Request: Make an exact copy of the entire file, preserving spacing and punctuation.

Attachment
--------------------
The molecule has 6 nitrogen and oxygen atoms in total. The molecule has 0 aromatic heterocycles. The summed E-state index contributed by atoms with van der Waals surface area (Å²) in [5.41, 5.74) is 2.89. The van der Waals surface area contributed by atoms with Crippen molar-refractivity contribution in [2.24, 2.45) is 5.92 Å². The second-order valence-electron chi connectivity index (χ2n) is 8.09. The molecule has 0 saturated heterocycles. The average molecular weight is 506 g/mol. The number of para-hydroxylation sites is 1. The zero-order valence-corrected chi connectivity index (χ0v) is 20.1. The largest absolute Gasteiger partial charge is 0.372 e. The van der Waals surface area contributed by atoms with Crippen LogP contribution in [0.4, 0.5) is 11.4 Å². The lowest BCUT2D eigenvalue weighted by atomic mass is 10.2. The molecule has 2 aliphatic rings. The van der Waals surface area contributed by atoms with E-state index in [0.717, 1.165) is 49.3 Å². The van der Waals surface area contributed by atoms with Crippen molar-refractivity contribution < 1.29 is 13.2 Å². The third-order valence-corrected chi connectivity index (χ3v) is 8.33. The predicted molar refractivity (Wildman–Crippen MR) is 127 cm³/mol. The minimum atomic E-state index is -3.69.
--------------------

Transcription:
The molecule has 6 nitrogen and oxygen atoms in total. The molecule has 0 aromatic heterocycles. The summed E-state index contributed by atoms with van der Waals surface area (Å²) in [5.41, 5.74) is 2.89. The van der Waals surface area contributed by atoms with Crippen molar-refractivity contribution in [2.24, 2.45) is 5.92 Å². The second-order valence-electron chi connectivity index (χ2n) is 8.09. The molecule has 0 saturated heterocycles. The average molecular weight is 506 g/mol. The number of para-hydroxylation sites is 1. The zero-order valence-corrected chi connectivity index (χ0v) is 20.1. The largest absolute Gasteiger partial charge is 0.372 e. The van der Waals surface area contributed by atoms with Crippen LogP contribution in [0.4, 0.5) is 11.4 Å². The lowest BCUT2D eigenvalue weighted by atomic mass is 10.2. The molecule has 2 aliphatic rings. The van der Waals surface area contributed by atoms with E-state index in [0.717, 1.165) is 49.3 Å². The van der Waals surface area contributed by atoms with Crippen molar-refractivity contribution < 1.29 is 13.2 Å². The third-order valence-corrected chi connectivity index (χ3v) is 8.33. The predicted molar refractivity (Wildman–Crippen MR) is 127 cm³/mol. The minimum atomic E-state index is -3.69.